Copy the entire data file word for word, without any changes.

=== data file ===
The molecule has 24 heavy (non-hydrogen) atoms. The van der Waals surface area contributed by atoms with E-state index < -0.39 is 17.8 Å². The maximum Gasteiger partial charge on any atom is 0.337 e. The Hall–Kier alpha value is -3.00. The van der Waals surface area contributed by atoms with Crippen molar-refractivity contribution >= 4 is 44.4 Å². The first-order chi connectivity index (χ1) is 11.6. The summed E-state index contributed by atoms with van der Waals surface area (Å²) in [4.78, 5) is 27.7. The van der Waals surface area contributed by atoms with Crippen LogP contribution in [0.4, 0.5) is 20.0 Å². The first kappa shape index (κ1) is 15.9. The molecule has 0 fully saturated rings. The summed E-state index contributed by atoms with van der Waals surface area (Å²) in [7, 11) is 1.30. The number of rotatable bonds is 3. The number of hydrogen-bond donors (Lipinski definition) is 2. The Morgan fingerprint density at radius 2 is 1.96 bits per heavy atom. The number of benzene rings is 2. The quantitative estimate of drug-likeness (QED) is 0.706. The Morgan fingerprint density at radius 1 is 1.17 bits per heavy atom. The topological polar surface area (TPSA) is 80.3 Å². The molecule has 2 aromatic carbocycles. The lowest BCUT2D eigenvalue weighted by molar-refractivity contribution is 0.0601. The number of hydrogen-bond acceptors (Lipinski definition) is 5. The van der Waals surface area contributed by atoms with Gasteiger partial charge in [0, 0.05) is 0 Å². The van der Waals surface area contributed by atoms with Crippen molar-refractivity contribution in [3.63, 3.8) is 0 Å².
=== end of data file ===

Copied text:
The molecule has 24 heavy (non-hydrogen) atoms. The van der Waals surface area contributed by atoms with E-state index < -0.39 is 17.8 Å². The maximum Gasteiger partial charge on any atom is 0.337 e. The Hall–Kier alpha value is -3.00. The van der Waals surface area contributed by atoms with Crippen molar-refractivity contribution >= 4 is 44.4 Å². The first-order chi connectivity index (χ1) is 11.6. The summed E-state index contributed by atoms with van der Waals surface area (Å²) in [4.78, 5) is 27.7. The van der Waals surface area contributed by atoms with Crippen LogP contribution in [0.4, 0.5) is 20.0 Å². The first kappa shape index (κ1) is 15.9. The molecule has 0 fully saturated rings. The summed E-state index contributed by atoms with van der Waals surface area (Å²) in [7, 11) is 1.30. The number of rotatable bonds is 3. The number of hydrogen-bond donors (Lipinski definition) is 2. The Morgan fingerprint density at radius 2 is 1.96 bits per heavy atom. The number of benzene rings is 2. The quantitative estimate of drug-likeness (QED) is 0.706. The Morgan fingerprint density at radius 1 is 1.17 bits per heavy atom. The topological polar surface area (TPSA) is 80.3 Å². The molecule has 2 aromatic carbocycles. The lowest BCUT2D eigenvalue weighted by molar-refractivity contribution is 0.0601. The number of hydrogen-bond acceptors (Lipinski definition) is 5. The van der Waals surface area contributed by atoms with Gasteiger partial charge in [0, 0.05) is 0 Å². The van der Waals surface area contributed by atoms with Crippen molar-refractivity contribution in [3.63, 3.8) is 0 Å².